In this issue
April 9, 2014

Jonathan Tobin: Why Did Kerry Lie About Israeli Blame?

Samuel G. Freedman: A resolution 70 years later for a father's unsettling legacy of ashes from Dachau

Jessica Ivins: A resolution 70 years later for a father's unsettling legacy of ashes from Dachau

Kim Giles: Asking for help is not weakness

Kathy Kristof and Barbara Hoch Marcus: 7 Great Growth Israeli Stocks

Matthew Mientka: How Beans, Peas, And Chickpeas Cleanse Bad Cholesterol and Lowers Risk of Heart Disease

Sabrina Bachai: 5 At-Home Treatments For Headaches

The Kosher Gourmet by Daniel Neman Have yourself a matzo ball: The secrets bubby never told you and recipes she could have never imagined

April 8, 2014

Lori Nawyn: At Your Wit's End and Back: Finding Peace

Susan B. Garland and Rachel L. Sheedy: Strategies Married Couples Can Use to Boost Benefits

David Muhlbaum: Smart Tax Deductions Non-Itemizers Can Claim

Jill Weisenberger, M.S., R.D.N., C.D.E : Before You Lose Your Mental Edge

Dana Dovey: Coffee Drinkers Rejoice! Your Cup Of Joe Can Prevent Death From Liver Disease

Chris Weller: Electric 'Thinking Cap' Puts Your Brain Power Into High Gear

The Kosher Gourmet by Marlene Parrish A gift of hazelnuts keeps giving --- for a variety of nutty recipes: Entree, side, soup, dessert

April 4, 2014

Rabbi David Gutterman: The Word for Nothing Means Everything

Charles Krauthammer: Kerry's folly, Chapter 3

Amy Peterson: A life of love: How to build lasting relationships with your children

John Ericson: Older Women: Save Your Heart, Prevent Stroke Don't Drink Diet

John Ericson: Why 50 million Americans will still have spring allergies after taking meds

Cameron Huddleston: Best and Worst Buys of April 2014

Stacy Rapacon: Great Mutual Funds for Young Investors

Sarah Boesveld: Teacher keeps promise to mail thousands of former students letters written by their past selves

The Kosher Gourmet by Sharon Thompson Anyone can make a salad, you say. But can they make a great salad? (SECRETS, TESTED TECHNIQUES + 4 RECIPES, INCLUDING DRESSINGS)

April 2, 2014

Paul Greenberg: Death and joy in the spring

Dan Barry: Should South Carolina Jews be forced to maintain this chimney built by Germans serving the Nazis?

Mayra Bitsko: Save me! An alien took over my child's personality

Frank Clayton: Get happy: 20 scientifically proven happiness activities

Susan Scutti: It's Genetic! Obesity and the 'Carb Breakdown' Gene

Lecia Bushak: Why Hand Sanitizer May Actually Harm Your Health

Stacy Rapacon: Great Funds You Can Own for $500 or Less

Cameron Huddleston: 7 Ways to Save on Home Decor

The Kosher Gourmet by Steve Petusevsky Exploring ingredients as edible-stuffed containers (TWO RECIPES + TIPS & TECHINQUES)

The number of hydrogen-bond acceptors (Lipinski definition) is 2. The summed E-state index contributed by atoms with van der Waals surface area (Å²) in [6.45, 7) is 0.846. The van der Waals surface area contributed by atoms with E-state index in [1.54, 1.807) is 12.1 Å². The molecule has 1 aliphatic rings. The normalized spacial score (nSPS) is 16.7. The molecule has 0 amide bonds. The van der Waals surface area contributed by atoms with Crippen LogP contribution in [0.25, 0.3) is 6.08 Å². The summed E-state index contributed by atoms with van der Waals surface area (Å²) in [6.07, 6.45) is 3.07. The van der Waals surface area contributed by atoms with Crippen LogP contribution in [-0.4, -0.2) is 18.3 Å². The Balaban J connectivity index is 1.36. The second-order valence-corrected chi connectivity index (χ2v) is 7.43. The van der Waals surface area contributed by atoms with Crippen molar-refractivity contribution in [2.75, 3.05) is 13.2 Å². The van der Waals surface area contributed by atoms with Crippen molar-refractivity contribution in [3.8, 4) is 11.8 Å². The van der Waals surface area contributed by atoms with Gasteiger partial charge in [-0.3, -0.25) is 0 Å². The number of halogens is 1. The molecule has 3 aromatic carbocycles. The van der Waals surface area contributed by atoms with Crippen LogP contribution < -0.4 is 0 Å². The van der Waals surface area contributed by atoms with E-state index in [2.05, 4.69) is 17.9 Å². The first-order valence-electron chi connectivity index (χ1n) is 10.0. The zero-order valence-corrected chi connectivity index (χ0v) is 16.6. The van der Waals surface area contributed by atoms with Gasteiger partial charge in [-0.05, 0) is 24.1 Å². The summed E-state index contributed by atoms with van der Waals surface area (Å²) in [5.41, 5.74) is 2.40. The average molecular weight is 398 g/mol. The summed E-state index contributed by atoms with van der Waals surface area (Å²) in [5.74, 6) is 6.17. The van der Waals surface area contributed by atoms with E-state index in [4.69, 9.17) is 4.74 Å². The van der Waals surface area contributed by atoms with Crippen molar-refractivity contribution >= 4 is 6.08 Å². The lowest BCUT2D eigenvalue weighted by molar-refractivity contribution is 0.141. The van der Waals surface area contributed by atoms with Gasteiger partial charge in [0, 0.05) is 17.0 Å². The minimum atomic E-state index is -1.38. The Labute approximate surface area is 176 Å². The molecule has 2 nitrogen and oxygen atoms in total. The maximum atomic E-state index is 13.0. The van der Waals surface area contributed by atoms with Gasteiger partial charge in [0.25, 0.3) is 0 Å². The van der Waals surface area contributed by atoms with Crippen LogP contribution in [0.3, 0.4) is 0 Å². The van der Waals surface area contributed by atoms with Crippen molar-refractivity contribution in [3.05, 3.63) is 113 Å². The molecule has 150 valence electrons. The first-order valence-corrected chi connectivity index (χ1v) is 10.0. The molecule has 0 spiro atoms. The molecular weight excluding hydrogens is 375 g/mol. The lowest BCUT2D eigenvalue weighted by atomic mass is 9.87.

Jewish World Review Jan. 8, 2010 / 22 Teves 5770

New art hard to picture

By Lori Borgman

Lori Borgman

http://www.JewishWorldReview.com | I mentioned to one of the kids that we were thinking of replacing a photograph that has been hanging on the wall for years and she went into shock. "You can't get rid of that picture of the old man," she shrieked. "He's been there so long he's part of the family."

"Well, the family is about to break up," I said. "This isn't a decision we rushed into; we've had that old man longer than we've had you. He is probably as tired of looking at us as we are of him."

The picture is a black and white photograph shot from a low angle of an elderly man with a set jaw, wearing a round hat and beard stubble. His rimless eye glasses reflect a big farm house about to be razed to make way for urban development. It's called Death of a Neighborhood.

The photo was more of a conversation piece when we were younger and the man in the picture was so much older than we were, but now that we are acquiring wrinkles on our necks similar to his, we're thinking a change may be in order.

I began looking around for replacement possibilities and discovered that a lot of wall art today consists of solid blocks of color. I'm not about to pay big bucks for a giant blue square when we have a grandbaby who will be able to grasp a marker in another year and make us one for free.

Landscapes are nice, but there's something about a lot of landscapes that is mildly depressing. A lot of them are so soft and pastoral they look like the great beyond. Others are so stark and barren they look like the aftermath of Agent Orange.

Letter from JWR publisher

My parents had a beautiful landscape on their living room wall. It was a majestic view of a snow-capped mountain. When people would ask about it my mother about it she would tell them it was the Arctic National Wildlife Refuge (it wasn't) and that she was for drilling in ANWR.

Pictures of dancers are nice, but dancers are always so thin. Every time you walk by a painting of dancers you feel fat. I'm not ruling out a Renoir.

Another trend in wall hangings is graphics. Hanging your initials is popular. I toyed with that, but it reminded me of nursing homes where everything is labeled. We're not there yet, we still know our initials.

Wall stencils have become popular, especially the ones with inspirational sayings. I've seen charming ones that say, "All Roads Lead to Home," and "Dreams are Necessary to Life."

I'm a pragmatist. I'd want one that says, "Put it Back Where You Found It, Keep the Remotes Together and Take Your Dirty Dishes to the Sink."

Changing the wall decor isn't as easy as I thought. The old man is still hanging on.

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JWR contributor Lori Borgman is the author of , most recently, "Catching Christmas" (Click HERE to purchase. Sales help fund JWR.) and I Was a Better Mother Before I Had Kids To comment, please click here. To visit her website click here.


© 2009, Lori Borgman